Malaysia: Correctional managers discuss detention-related challenges
The fourth Asia-Pacific Correctional Managers' Conference (APCM) was held from 16 to 18 May in Dhaka, Bangladesh. Attended by 28 correctional managers from across the region, the conference was organized by the ICRC along with the prison directorate of Bangladesh to provide a platform for discussion on detention-related issues.
Pierre Barras, the head of activities for detainees and separated families from the Kuala Lumpur ICRC, attended the conference with two representatives from the Malaysian Prison Department. Upon his return, he shareds with us an interesting insight into the three-day event.
What was your expectations from the conference?
Having attended the previous APCM conference, I knew what to expect in terms of content and objectives. For me, the conference was an opportunity to hear about the challenges and good practices in the prison systems of the 14 countries that attended the event. It was also a chance to meet the Malaysian participants again and to have in-depth discussions about detention in general. It gave us the opportunity to know each other better. This year's conference lived up to my expectations as the presentations were very informative and highlighted a number of good practices in the region. I was able to establish a constructive dialogue with the representatives from the Malaysian Prison Department and with those of Papua New Guinea, whom I had met during my stay there from 2012 to 2013. The visit to two prisons in Dhaka was also very interesting.
Could you illustrate how the conference theme of "Balancing security and humanitarian needs within prisons" was demonstrated during the event?
Presentations by various countries and the ICRC staff highlighted a number of instances where there could be a disconnect between security and humanitarian needs. Health care was one such example where security concerns can limit a detainee's ability to access timely treatment either within the prison or outside at a hospital. When it comes to prison design and planning, there can be some tension, including over detainees' having access to outside exercise, the movement of detainees around the prison facilities, opportunities to undertake constructive activities and physical security provisions.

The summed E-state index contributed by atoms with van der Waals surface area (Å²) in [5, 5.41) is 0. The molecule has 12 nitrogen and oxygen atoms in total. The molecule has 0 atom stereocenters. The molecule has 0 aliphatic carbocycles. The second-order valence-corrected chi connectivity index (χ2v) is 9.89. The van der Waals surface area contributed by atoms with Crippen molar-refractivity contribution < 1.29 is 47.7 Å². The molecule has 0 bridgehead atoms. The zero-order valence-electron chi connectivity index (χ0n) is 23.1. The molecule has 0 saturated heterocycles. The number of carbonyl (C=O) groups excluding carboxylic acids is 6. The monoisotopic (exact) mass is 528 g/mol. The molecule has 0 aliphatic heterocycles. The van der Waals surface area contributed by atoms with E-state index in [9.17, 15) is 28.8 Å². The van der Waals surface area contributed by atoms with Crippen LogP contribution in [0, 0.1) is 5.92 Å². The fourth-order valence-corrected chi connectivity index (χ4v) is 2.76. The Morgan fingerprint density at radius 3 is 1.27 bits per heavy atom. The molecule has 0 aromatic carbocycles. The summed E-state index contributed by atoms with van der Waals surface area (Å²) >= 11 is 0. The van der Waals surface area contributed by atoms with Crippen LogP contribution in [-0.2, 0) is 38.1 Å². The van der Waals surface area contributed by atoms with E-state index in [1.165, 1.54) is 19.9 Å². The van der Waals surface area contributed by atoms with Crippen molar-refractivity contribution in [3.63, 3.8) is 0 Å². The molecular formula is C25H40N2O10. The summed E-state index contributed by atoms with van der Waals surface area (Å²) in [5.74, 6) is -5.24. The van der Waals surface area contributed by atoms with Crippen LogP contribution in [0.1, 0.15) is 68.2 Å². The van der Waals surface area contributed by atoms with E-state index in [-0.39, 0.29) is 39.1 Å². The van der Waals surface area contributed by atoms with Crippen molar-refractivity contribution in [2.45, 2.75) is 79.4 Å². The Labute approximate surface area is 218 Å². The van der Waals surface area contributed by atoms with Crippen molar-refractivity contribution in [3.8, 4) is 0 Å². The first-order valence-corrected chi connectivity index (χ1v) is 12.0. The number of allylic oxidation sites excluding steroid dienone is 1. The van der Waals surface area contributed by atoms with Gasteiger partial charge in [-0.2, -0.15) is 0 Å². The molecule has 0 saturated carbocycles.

How useful was it to bring together so many senior correctional managers to this regional conference?
The conference enabled participants to focus on and talk about common challenges like overcrowding, an issue that prison administrations across the region and in many countries of the world face. Another key reason to bring senior correctional managers together was to help them build networks, establish relationships and share good practices. It was also an opportunity for participants to plan for future study tours and exchange policy ideas, tools and materials. As the ICRC brought representatives from across the region, it was an opportunity to highlight the humanitarian work that the ICRC carries out in the field of detention, be it with inmates or at a systemic level. Participants thanked us and expressed appreciation for the work we do.
In your opinion, how would the discussions of this conference impact or affect the work of correctional managers?
As seen over previous conferences, participants adapt and implement new ideas in their countries once they go back. We have seen changes that were made to prison policies. Examples include the introduction of a new detainees' classification system, the gathering of data to inform decision-makers about new prisons, means to increase access for detainees to exercise in open air and new types of constructive activities being implemented for detainees.
Do you think the ICRC should continue to support a similar conference in 2018?
Yes, I do. I think such a forum is beneficial for all those involved in it. The conference has gotten bigger since it was first organized in the Philippines in 2012. While that one had focused on the issue of overcrowding, the second one in 2015, in Malaysia, spoke about "alternatives to detention". The third one in Sri Lanka, in 2016, discussed issues related to prison design, classification of detainees, health care and strategic planning for change.
What has been the most special part of working for detainees and separated families?
I set up the family visit programme five years ago in Papua New Guinea and the experience has been heartening. Through this programme, family members were allowed to meet those relatives detained and for some of them, this 'reunion' occurred after over ten years of no contact. To be able to meet and hug each other, to cry together and to share food were moments of plenitude and intense happiness, which, though short, are unforgettable. These are the moments that each detained person dreams of.